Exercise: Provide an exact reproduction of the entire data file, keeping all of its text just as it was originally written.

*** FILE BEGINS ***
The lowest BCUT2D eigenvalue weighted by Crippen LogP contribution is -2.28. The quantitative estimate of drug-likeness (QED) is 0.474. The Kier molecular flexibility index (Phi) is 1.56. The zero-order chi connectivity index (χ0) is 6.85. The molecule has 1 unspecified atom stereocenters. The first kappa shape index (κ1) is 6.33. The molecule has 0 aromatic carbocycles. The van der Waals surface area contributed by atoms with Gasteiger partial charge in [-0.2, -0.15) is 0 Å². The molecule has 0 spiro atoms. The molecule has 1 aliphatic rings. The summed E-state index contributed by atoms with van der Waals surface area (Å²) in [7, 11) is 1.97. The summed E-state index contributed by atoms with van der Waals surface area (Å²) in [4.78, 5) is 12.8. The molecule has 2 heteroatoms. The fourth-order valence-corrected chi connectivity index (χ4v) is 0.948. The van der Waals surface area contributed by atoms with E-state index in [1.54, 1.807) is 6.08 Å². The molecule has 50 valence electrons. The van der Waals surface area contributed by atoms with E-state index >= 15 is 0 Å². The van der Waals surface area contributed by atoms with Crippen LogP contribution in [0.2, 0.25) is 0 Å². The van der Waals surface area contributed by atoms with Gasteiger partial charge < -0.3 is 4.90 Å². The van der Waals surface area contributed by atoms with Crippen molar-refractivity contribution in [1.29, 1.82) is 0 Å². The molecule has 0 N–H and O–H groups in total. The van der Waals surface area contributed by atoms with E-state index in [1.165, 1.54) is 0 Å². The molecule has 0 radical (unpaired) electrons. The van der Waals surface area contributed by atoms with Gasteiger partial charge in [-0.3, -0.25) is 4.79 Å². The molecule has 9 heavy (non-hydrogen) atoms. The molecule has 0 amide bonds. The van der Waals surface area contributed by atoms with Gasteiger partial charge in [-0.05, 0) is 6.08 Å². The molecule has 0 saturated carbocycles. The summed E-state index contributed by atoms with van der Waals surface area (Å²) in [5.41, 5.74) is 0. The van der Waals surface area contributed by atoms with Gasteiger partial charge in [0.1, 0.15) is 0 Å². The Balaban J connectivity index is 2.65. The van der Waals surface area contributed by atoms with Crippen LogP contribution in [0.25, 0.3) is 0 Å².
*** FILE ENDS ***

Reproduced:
The lowest BCUT2D eigenvalue weighted by Crippen LogP contribution is -2.28. The quantitative estimate of drug-likeness (QED) is 0.474. The Kier molecular flexibility index (Phi) is 1.56. The zero-order chi connectivity index (χ0) is 6.85. The molecule has 1 unspecified atom stereocenters. The first kappa shape index (κ1) is 6.33. The molecule has 0 aromatic carbocycles. The van der Waals surface area contributed by atoms with Gasteiger partial charge in [-0.2, -0.15) is 0 Å². The molecule has 0 spiro atoms. The molecule has 1 aliphatic rings. The summed E-state index contributed by atoms with van der Waals surface area (Å²) in [7, 11) is 1.97. The summed E-state index contributed by atoms with van der Waals surface area (Å²) in [4.78, 5) is 12.8. The molecule has 2 heteroatoms. The fourth-order valence-corrected chi connectivity index (χ4v) is 0.948. The van der Waals surface area contributed by atoms with E-state index in [1.54, 1.807) is 6.08 Å². The molecule has 50 valence electrons. The van der Waals surface area contributed by atoms with E-state index >= 15 is 0 Å². The van der Waals surface area contributed by atoms with Crippen LogP contribution in [0.2, 0.25) is 0 Å². The van der Waals surface area contributed by atoms with Gasteiger partial charge < -0.3 is 4.90 Å². The van der Waals surface area contributed by atoms with Crippen molar-refractivity contribution in [1.29, 1.82) is 0 Å². The molecule has 0 N–H and O–H groups in total. The van der Waals surface area contributed by atoms with E-state index in [1.165, 1.54) is 0 Å². The molecule has 0 radical (unpaired) electrons. The van der Waals surface area contributed by atoms with Gasteiger partial charge in [-0.3, -0.25) is 4.79 Å². The molecule has 9 heavy (non-hydrogen) atoms. The molecule has 0 amide bonds. The van der Waals surface area contributed by atoms with Gasteiger partial charge in [-0.05, 0) is 6.08 Å². The molecule has 0 saturated carbocycles. The summed E-state index contributed by atoms with van der Waals surface area (Å²) in [5.41, 5.74) is 0. The van der Waals surface area contributed by atoms with Gasteiger partial charge in [0.1, 0.15) is 0 Å². The Balaban J connectivity index is 2.65. The van der Waals surface area contributed by atoms with Crippen LogP contribution in [0.25, 0.3) is 0 Å².